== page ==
In an age in which it is not easy to identify elements of originality in cars or the automotive world in general, Robert Cumberford dedicates his “Opinion” to two of the brands which, in his opinion, have done most in recent years to mark out a strong identity for their products, BMW and Renault. Champions of this trend, are the design chiefs of the two manufacturers, who are otherwise rather distant from each other, Chris Bangle and Patrick Le Quément.
Le Quément, like Bangle, is his company’s first design supremo to have had specific training; all the rest were people of talent whose creations owed more to intuition than to formal methods. As often happens to new chief designers, Le Quément’s early days in the company were clouded by the need to complete the work commenced by his predecessor; the Safrane was one of these projects, but not the only one. To make his task even more complicated, he was given responsibility for quality as well as styling.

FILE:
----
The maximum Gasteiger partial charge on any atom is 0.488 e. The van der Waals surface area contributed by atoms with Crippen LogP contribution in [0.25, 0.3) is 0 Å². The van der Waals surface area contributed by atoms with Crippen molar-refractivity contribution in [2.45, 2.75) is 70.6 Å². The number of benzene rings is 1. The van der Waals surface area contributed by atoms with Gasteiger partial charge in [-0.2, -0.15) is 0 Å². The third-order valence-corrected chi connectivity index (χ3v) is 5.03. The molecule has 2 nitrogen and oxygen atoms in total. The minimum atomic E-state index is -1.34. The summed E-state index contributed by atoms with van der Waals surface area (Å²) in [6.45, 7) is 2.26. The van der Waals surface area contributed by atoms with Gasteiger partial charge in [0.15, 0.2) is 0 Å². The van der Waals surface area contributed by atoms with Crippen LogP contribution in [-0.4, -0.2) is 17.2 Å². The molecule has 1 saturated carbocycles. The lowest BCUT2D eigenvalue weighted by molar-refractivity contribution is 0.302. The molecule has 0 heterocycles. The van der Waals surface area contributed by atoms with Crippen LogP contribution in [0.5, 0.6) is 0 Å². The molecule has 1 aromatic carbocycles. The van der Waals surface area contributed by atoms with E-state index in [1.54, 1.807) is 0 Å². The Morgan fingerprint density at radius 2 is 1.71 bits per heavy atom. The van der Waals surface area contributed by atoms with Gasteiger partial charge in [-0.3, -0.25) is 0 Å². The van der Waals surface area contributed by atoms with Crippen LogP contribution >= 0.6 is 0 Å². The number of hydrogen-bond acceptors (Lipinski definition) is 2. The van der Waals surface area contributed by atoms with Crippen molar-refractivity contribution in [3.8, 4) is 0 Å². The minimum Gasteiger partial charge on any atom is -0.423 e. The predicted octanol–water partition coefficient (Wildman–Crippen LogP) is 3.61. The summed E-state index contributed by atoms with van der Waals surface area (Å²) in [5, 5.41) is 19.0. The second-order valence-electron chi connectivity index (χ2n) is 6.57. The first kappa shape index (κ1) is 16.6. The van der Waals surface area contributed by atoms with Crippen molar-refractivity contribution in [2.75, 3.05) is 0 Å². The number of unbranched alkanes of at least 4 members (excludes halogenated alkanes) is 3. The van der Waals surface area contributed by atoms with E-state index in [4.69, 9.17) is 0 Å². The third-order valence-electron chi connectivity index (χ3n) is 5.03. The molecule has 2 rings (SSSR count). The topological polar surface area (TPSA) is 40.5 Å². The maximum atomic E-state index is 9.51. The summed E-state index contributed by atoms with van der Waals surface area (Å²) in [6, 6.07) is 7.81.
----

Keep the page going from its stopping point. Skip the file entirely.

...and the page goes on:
In the past, many Renault models had little connection with others from the same company and without their badges it would have been impossible to identify them. Le Quément’s cars are different one from the other but the public always recognises them as Renaults. Before Bangle, BMWs had too many features in common. This is no longer the case and, in spite of the numerous criticisms of the modifications made under his leadership, they are selling better than ever. Before Le Quément, Renaults were not consistent; now they are and they sell equally well, a result that counts a lot as certain glorious, old makers, including Fiat and Ford, General Motors and MG-Rover, can testify.
The article continues in Auto & Design no. 153